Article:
When Walt Disney produced four shows for 1964-65 New York World’s Fair, he turned to the Sherman brothers to provide memorable music for three of the attractions. For the General Electric Carousel of Progress, they penned the show’s optimistic theme song “There’s a Great Big Beautiful Tomorrow.” The Ford Motor Company sponsored the Disney attraction Magic Skyway, featuring the song “Get the Feel of the Wheel of a Ford.”

The New York World’s Fair also provided the Shermans with the opportunity to create perhaps their most famous song. After Walt Disney decided that his salute to the children of the world, being developed for the UNICEF pavilion and sponsored by Pepsi-Cola, needed a catchy theme song, he turned to his trusted songwriting team of Richard and Robert. The brothers composed “it’s a small world (after all).” Since then, it has become one of the most perennially translated and performed songs on earth.

In 1964, the Sherman brothers began work on what they affectionately refer to as their “magnum opus,” Walt Disney’s 1964 musical film fantasy Mary Poppins. The film was nominated for a Disney-record 13 Academy Awards, including Best Picture. On April 5, 1965, at the 37th Annual Academy Awards the film won five Oscars, including two statuettes for the Shermans—Best Song (“Chim Chim Cher-ee”) and Best Original Score.

The remainder of the 1960s and early 70s saw the Sherman brothers contributing popular songs and scores to numerous classic Disney films. Some of their memorable Disney top box-office film credits of the era include The Monkey’s Uncle (1965), That Darn Cat! (1965), Winnie the Pooh and the Honey Tree (1966), The Gnome-Mobile (1967), The Jungle Book (1967), The Happiest Millionaire (1967), Winnie the Pooh and the Blustery Day (1969), The One and Only Genuine Original Family Band (1969), The Aristocats (1970) and Bedknobs and Broomsticks (1971).

In the early 1970s, the Sherman brothers left the Walt Disney Studios to pursue other film projects. They went on to provide an array of music, songs and occasional screenplays to such memorable family films as Chitty Chitty Bang Bang (1968), Snoopy Come Home (1972) Charlotte’s Web (1973), The Adventures of Tom Sawyer (1973), Huckleberry Finn (1974) and The Slipper and the Rose (1976).

In 1990, the Sherman brothers received the prestigious Disney Legends Award given by The Walt Disney Company. The award is given to individuals whose body of work has made a significant impact on the Disney entertainment legacy. They were also honored in 1991 with BMI’s (Broadcast Music Incorporated) Lifetime Achievement Award and share a star on the Hollywood Walk of Fame directly across from Grauman’s Chinese Theatre, where Mary Poppins premiered in 1964.

In 1999, Camphor Tree Publishers released the Sherman brothers’ autobiographical book entitled Walt’s Time: From Before to Beyond. The impressive family album-style book chronicles their amazing career(s) from childhood through their current endeavors using personal recollections and rarely seen family photos, film production photos and artwork.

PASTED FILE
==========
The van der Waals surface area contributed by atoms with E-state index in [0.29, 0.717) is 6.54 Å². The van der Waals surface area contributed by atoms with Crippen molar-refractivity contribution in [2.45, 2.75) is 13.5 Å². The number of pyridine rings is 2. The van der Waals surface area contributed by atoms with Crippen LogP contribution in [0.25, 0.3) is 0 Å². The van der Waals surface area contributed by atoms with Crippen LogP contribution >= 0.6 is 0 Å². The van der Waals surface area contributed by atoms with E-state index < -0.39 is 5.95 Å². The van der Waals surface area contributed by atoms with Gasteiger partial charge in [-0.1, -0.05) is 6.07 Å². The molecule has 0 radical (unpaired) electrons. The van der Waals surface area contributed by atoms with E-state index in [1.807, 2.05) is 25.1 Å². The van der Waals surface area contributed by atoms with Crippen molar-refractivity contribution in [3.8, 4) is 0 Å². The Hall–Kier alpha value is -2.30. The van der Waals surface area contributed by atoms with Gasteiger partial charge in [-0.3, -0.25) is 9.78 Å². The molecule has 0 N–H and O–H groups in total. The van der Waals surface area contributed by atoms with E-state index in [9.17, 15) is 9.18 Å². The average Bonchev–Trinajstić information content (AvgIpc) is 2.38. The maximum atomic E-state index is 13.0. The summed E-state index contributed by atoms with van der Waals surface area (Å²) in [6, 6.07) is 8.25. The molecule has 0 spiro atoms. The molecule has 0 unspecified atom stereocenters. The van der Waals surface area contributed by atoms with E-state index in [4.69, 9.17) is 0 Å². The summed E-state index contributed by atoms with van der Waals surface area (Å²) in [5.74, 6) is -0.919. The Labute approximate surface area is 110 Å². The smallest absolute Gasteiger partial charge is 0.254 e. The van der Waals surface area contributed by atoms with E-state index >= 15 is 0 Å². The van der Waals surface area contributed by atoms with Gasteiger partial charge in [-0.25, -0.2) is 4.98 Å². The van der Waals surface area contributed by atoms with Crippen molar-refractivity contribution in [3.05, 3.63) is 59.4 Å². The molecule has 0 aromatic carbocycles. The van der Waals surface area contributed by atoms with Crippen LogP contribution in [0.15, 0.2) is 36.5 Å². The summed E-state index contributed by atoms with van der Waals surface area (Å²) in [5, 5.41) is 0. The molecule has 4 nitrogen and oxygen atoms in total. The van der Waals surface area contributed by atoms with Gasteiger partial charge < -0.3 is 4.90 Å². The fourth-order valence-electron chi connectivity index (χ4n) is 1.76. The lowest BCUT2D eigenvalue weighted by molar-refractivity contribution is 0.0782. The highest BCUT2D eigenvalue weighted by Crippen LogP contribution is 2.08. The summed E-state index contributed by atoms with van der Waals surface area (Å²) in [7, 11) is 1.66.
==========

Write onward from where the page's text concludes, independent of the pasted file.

The following year the Sherman brothers marked the new millennium with their fifth score for a Disney animated Winnie the Pooh film—The Tigger Movie (released in February 2000). For the film’s keynote song “Your Heart Will Lead You Home,” they shared composing credits with famed pop star Kenny Loggins.

Accolades continued in September 2002 as the Sherman brothers received the Lifetime Achievement Award from the Themed Entertainment Association in a ceremony at Hollywood’s historic El Capitan Theatre. In February 2003, Richard and Robert received the Windsor McCay Lifetime Achievement Award during the 30th Annual Annie Awards, presented by the International Animated Film Society.

In March 2010, the Disneyland Resort in California saluted the Shermans for their musical contributions to Disney Parks around the world. They were honored with their very own “window” on Main Street, U.S.A., which states: “Two Brothers Tunemakers – Richard M. Sherman and Robert B. Sherman: We’ll Write Your Tunes For a Song.”

In November 2006, a stage musical of their 2004 Olivier Award winning London West End production of Mary Poppins, produced by Disney and Cameron Mackintosh, opened on Broadway to acclaim and received seven Tony Award® nominations. The show combines the stories of P.L. Travers and the Academy Award-winning film to create an unforgettable theatrical experience and is currently playing to packed theaters on Broadway and on tour across North America and Australia.

In April 2002, the stage version of their classic 1968 film musical Chitty Chitty Bang Bang opened to acclaim at the historic London Palladium. Nominated for three Olivier Awards in the United Kingdom and five Tony Awards on Broadway, the show won Best Musical at the 2002 Variety Awards and the coveted 2006 Manchester Evening News Theatre Award for Best Family Show. The popular show is currently on tour throughout North America and the United Kingdom.

Thanks to their musical contributions to the Disney Parks around the world, the sun never sets on a Sherman Brothers song—their tunes are heard daily in California, Florida, Japan, France and China. Through the years many popular Disney Park attractions and entertainment spectaculars have featured Sherman brothers tunes, including Walt Disney’s Enchanted Tiki Room, Carousel of Progress, it’s a small world, Adventure Thru Inner Space, Innoventions, The Many Adventures of Winnie the Pooh, Meet the World, Journey into Imagination, Fantasmic! and, most recently, World of Color.

Following the successful West End debut of Chitty Chitty Bang Bang, and the death of his beloved wife of 50 years, Joyce, Robert moved to London in 2002 to embark on a life filled with personal projects that included painting, writing poems and completing a long gestating collection of short stories entitled Moose.

In addition to his brother, Richard M. Sherman, Robert is survived by four children—Jeff Sherman, Robert J. Sherman, Laurie Sherman, and Tracy Sherman; as well as five grandchildren: Alex and Ryan (Jeff’s sons), and Josh, Amy and Sarah (Laurie’s children).

A public funeral service is planned at Hillside Memorial Park and Mortuary in Culver City on Friday, March 9 at 1 p.m. in the Large Chapel. Plans for a life celebration will be announced shortly.